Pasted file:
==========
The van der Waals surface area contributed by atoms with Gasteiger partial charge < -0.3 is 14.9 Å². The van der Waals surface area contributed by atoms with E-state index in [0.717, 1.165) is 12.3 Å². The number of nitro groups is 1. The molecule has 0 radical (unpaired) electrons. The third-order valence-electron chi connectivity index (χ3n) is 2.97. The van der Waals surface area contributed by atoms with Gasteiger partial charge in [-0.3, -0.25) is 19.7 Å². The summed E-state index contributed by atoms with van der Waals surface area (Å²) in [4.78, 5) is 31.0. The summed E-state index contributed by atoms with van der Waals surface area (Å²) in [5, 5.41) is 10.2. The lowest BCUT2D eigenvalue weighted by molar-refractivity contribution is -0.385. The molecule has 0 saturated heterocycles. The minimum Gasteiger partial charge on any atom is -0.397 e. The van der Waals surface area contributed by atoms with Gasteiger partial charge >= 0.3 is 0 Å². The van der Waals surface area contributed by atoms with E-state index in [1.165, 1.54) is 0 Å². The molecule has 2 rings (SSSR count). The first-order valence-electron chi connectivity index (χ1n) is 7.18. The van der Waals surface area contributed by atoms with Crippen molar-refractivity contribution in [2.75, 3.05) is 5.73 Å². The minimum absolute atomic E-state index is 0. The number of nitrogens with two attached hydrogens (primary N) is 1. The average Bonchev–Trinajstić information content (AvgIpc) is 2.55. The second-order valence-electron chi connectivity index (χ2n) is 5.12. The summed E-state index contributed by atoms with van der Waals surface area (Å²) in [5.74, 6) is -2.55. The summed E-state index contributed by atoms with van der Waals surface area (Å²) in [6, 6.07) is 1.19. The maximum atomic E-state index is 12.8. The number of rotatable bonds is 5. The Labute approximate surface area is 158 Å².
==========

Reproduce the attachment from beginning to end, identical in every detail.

The van der Waals surface area contributed by atoms with Gasteiger partial charge < -0.3 is 14.9 Å². The van der Waals surface area contributed by atoms with E-state index in [0.717, 1.165) is 12.3 Å². The number of nitro groups is 1. The molecule has 0 radical (unpaired) electrons. The third-order valence-electron chi connectivity index (χ3n) is 2.97. The van der Waals surface area contributed by atoms with Gasteiger partial charge in [-0.3, -0.25) is 19.7 Å². The summed E-state index contributed by atoms with van der Waals surface area (Å²) in [4.78, 5) is 31.0. The summed E-state index contributed by atoms with van der Waals surface area (Å²) in [5, 5.41) is 10.2. The lowest BCUT2D eigenvalue weighted by molar-refractivity contribution is -0.385. The molecule has 0 saturated heterocycles. The minimum Gasteiger partial charge on any atom is -0.397 e. The van der Waals surface area contributed by atoms with Gasteiger partial charge >= 0.3 is 0 Å². The van der Waals surface area contributed by atoms with E-state index in [1.165, 1.54) is 0 Å². The molecule has 2 rings (SSSR count). The first-order valence-electron chi connectivity index (χ1n) is 7.18. The van der Waals surface area contributed by atoms with Crippen molar-refractivity contribution in [2.75, 3.05) is 5.73 Å². The minimum absolute atomic E-state index is 0. The number of nitrogens with two attached hydrogens (primary N) is 1. The average Bonchev–Trinajstić information content (AvgIpc) is 2.55. The second-order valence-electron chi connectivity index (χ2n) is 5.12. The summed E-state index contributed by atoms with van der Waals surface area (Å²) in [5.74, 6) is -2.55. The summed E-state index contributed by atoms with van der Waals surface area (Å²) in [6, 6.07) is 1.19. The maximum atomic E-state index is 12.8. The number of rotatable bonds is 5. The Labute approximate surface area is 158 Å².